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Skydance Media in Santa Monica, CA, named Stephanie Kyoko McKinnon its general counsel and elevated Jun Oh to president of global business and legal affairs. McKinnon is stepping into a newly created role on the heels of Skydance’s recent acquisition of Ilion Studios in Madrid. She joins Skydance from VICE Media, where she served as senior vice president and deputy general counsel. Prior to VICE, she was vice president, legal and business affairs for Whistle Sports. She started her career at Paul, Weiss, Rifkind, Wharton & Garrison in New York. Oh joined Skydance in 2018 as head of theatrical and interactive business and legal affairs. According to Skydance, he has been key to all deals for the company’s film slate and recent $275 million equity partnership deal with RedBird Capital and CJ ENM. Prior to Skydance, Oh served as president of business and legal affairs for Global Road Entertainment and had a long career at Warner Bros. Entertainment, where he rose to senior vice president of business affairs of Warner Bros. Pictures. He was previously head of business and legal affairs for Warner Independent Pictures. His entertainment career started at The Walt Disney Co. in the business and legal affairs group. … SoundExchange in Washington, DC, promoted Colin Rushing to chief legal officer. Rushing will be based in Nashville, TN, for the royalty collector for non-interactive digital transmissions of sound recordings. Rushing had served as SoundExchange’s senior vice president and general counsel since 2014. In this position, the company said he helped secure a $150 million settlement with SiriusXM and a more than 40% increase in satellite radio rates before the Copyright Royalty Board. Rushing joined SoundExchange in the role of senior counsel for licensing and enforcement. Before joining SoundExchange, he practiced intellectual property and media law as an attorney at Wilmer Cutler Pickering Hale and Dorr.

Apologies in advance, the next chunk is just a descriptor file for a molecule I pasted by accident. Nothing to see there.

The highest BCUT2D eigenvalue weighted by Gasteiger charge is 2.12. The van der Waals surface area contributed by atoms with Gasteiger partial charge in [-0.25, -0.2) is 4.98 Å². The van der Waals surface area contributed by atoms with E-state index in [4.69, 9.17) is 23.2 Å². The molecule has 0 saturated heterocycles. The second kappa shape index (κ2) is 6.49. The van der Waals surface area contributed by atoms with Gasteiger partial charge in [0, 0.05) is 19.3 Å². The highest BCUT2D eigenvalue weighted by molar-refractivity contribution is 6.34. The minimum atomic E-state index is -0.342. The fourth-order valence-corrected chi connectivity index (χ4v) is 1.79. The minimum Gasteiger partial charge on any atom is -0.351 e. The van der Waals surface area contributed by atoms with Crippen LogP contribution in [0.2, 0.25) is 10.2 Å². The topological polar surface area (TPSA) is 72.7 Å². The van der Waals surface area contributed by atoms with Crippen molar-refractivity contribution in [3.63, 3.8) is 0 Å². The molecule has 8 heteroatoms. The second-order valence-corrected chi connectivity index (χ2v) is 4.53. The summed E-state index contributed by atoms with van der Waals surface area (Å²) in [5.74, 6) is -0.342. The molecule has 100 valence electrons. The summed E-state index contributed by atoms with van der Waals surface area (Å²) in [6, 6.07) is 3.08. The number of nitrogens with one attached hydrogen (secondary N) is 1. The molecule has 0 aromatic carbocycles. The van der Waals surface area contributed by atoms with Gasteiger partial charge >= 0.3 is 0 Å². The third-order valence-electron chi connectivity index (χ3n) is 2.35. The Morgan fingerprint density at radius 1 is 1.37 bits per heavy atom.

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By Stan Soocher
Federal courts have long disagreed over whether the unauthorized “making available” of a plaintiff’s works to the public is sufficient to constitute copyright infringement under the U.S. Copyright Act. Two June District Court decisions demonstrated the differences between the views of the Fourth and Ninth Circuits.
By Howard B. Epstein and Theodore A. Keyes
According to news reports, and judging from the plethora of lawsuits filed seeking insurance coverage for lost income incurred as a result of the COVID-19 pandemic, insurance companies are for the most part denying claims for business interruption losses. The type of insurance claim at issue may make a difference.
By J. Alexander Lawrence
Don and Phil Everly’s flawless harmonies that resulted in a string of hits in the 1950s and '60s regrettably ended in acrimony. The Sixth Circuit recently issued a decision in a dispute between Phil’s heirs and Don over copyright ownership of the No. 1 hit “Cathy’s Clown,” in which concurring Judge Eric E. Murphy raised important questions about when the statute of limitations should begin to run in copyright cases and whether courts have been correctly applying the law.
By Dan Packel
Three-on-three basketball league Big3, co-owned by hip hop artist and actor Ice Cube, quietly abandoned a lawsuit accusing the law firm Quinn Emanuel Urquhart & Sullivan of putting its lucrative relationship with the Republic of Qatar ahead of its attorney-client obligations to the fledgling sports project.